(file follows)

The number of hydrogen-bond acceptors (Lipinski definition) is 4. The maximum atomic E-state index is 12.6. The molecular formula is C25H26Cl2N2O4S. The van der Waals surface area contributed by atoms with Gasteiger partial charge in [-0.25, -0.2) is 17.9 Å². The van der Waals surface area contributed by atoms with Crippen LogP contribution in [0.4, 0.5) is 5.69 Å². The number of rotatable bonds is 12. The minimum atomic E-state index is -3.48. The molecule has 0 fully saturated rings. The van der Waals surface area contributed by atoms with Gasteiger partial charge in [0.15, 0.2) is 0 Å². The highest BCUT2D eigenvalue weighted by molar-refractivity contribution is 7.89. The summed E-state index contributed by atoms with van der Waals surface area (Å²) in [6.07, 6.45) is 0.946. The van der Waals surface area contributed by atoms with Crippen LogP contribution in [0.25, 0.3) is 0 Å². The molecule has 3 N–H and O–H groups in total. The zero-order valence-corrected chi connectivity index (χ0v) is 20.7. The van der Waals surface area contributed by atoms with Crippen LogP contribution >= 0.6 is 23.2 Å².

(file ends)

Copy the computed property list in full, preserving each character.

The number of hydrogen-bond acceptors (Lipinski definition) is 4. The maximum atomic E-state index is 12.6. The molecular formula is C25H26Cl2N2O4S. The van der Waals surface area contributed by atoms with Gasteiger partial charge in [-0.25, -0.2) is 17.9 Å². The van der Waals surface area contributed by atoms with Crippen LogP contribution in [0.4, 0.5) is 5.69 Å². The number of rotatable bonds is 12. The minimum atomic E-state index is -3.48. The molecule has 0 fully saturated rings. The van der Waals surface area contributed by atoms with Gasteiger partial charge in [0.15, 0.2) is 0 Å². The highest BCUT2D eigenvalue weighted by molar-refractivity contribution is 7.89. The summed E-state index contributed by atoms with van der Waals surface area (Å²) in [6.07, 6.45) is 0.946. The van der Waals surface area contributed by atoms with Crippen LogP contribution in [0.25, 0.3) is 0 Å². The molecule has 3 N–H and O–H groups in total. The zero-order valence-corrected chi connectivity index (χ0v) is 20.7. The van der Waals surface area contributed by atoms with Crippen LogP contribution >= 0.6 is 23.2 Å².